One For Jessie

Knowing that hosepipe bans were to be imposed on Hampshire and the Isle of White today, we were relieved to learn that bans were determined by the water companies. Our supplier is Bournemouth Water, which has not yet ordered a ban. I celebrated with

a gallery of garden views.

Flo and Dillon continued clearing, planting, and watering this afternoon.

Jackie drove me to Lymington to buy more photographic printing paper, then to take a short forest drive.

The anonymous craftswoman who decorates the postbox on Pilley Hill has

produced a theme for our friend, Jessie.

Everywhere bracken is browning; heather is purpling; blackberries are ripening early, like these along Norley Wood Road.

Cattle were in no hurry as they ambled nonchalantly along Sowley Lane. Drivers had the choice of moseying in their wake, passing along the parched rock-hard verge, or simply waiting patiently. These were very big, thudding animals. I rather hoped they wouldn’t tread on my sandalled feet.

This evening we dined on Jackie’s succulent cottage pie topped with fried potatoes; tender spring greens and green beans, and crunchy carrots, with which the Culinary Queen drank Hoegaarden, Dillon drank water, and I drank more of the Syrah.

Catkin Time

Given that we are to expect two consecutive named storms in the next few days it was imperative that we took a forest drive during intermittent sunny periods this afternoon, because we may not enjoy such pleasant weather for a while. We shopped at Tesco, then continued from there.

We were to encounter more than usual traffic hold ups on this trip.

The first was a veteran paying his respects to the police who had clearly been called to investigate the case of the fallen number plate at the roundabout forming a link between Southampton and Wellworthy Roads,

which had caused an extensive tailback on the major road to Lymington.

We turned into Sandy Down where a large flatfish in a ditch revealed itself to be a foamy buildup of the collected rainwater. Roots, ferns, and other plants clung to the bank on the opposite side of the road.

Later a group of cattle pressed their claim to Norleywood Road,

and a pregnant donkey paused for a scratch outside the East End Arms.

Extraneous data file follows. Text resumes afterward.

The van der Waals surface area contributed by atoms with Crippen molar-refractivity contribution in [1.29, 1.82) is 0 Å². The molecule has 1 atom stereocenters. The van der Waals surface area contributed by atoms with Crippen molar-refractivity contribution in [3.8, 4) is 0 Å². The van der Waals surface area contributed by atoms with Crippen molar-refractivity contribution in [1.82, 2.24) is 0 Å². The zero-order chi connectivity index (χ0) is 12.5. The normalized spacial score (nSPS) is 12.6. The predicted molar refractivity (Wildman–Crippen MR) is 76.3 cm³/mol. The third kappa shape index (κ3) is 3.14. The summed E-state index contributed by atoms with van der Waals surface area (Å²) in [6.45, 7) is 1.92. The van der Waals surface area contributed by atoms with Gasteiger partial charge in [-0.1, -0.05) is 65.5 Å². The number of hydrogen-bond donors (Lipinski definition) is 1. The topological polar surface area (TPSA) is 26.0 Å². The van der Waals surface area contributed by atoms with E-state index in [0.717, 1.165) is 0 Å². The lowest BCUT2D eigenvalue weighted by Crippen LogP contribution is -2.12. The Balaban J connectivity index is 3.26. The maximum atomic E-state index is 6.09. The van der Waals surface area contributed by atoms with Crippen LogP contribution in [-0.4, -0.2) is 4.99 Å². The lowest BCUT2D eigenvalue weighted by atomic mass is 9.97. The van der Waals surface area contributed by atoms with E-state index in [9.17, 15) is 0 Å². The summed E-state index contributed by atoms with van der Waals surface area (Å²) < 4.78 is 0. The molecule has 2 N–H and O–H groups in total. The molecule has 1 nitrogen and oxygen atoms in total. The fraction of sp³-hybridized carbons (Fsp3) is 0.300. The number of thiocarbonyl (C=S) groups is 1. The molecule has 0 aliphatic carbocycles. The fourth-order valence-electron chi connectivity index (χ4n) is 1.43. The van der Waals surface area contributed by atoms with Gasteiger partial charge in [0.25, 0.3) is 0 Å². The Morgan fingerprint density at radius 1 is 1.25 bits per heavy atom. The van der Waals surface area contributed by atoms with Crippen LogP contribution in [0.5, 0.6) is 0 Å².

Wherever we looked catkins hung from trees. These images are from Sandy Down and from Church Lane,

which has varying characters, from residential to more open land

including a field where we are enjoined not to feed the horses, most of which are still sporting rugs.

This evening we dined on mildly spicy piri-piri chicken; new boiled potatoes; firm cauliflower and broccoli; and tender green beans, with which Jackie drank Hoegaarden and I drank more of the Merlot.

Home For Dinner?

In my post ‘Not Done With Pickwick’ I featured Frank Reynolds’s colour plates from Hodder & Stoughton’s publication. For a similar reason I scanned a batch of this artist’s work on ‘The Old Curiosity Shop’.

My copy is the limited edition of 1913, signed by the artist: No. 112 of 350. This is not what booksellers would call a fine example.

Although it is vellum bound, it lacks its silk ties and is rather grubby and a bit warped on the outside. These end-papers would probably have been repeated at the back of the book, but seem to have been replaced by blank sheets at a later date. The illustrations are pristine and remain protected by the original tissue.

‘THE OLD CURIOSITY SHOP’

‘KIT’

‘DICK SWIVELLER’

‘QUILP’S WHARF’

‘DICK SWIVELLER AND SOPHY WACKLES’

‘KIT AND HIS MOTHER”

‘SAMPSON BRASS AND QUILP’

‘MESSRS CODLIN AND SHORT’

‘LITTLE NELL’

Frank Reynolds’s exquisite paintings speak for themselves. Clicking on each of these individual illustrations will reveal the lines of text to which they apply.

I paused here so that we could go for a forest drive, and will take up the task again tomorrow.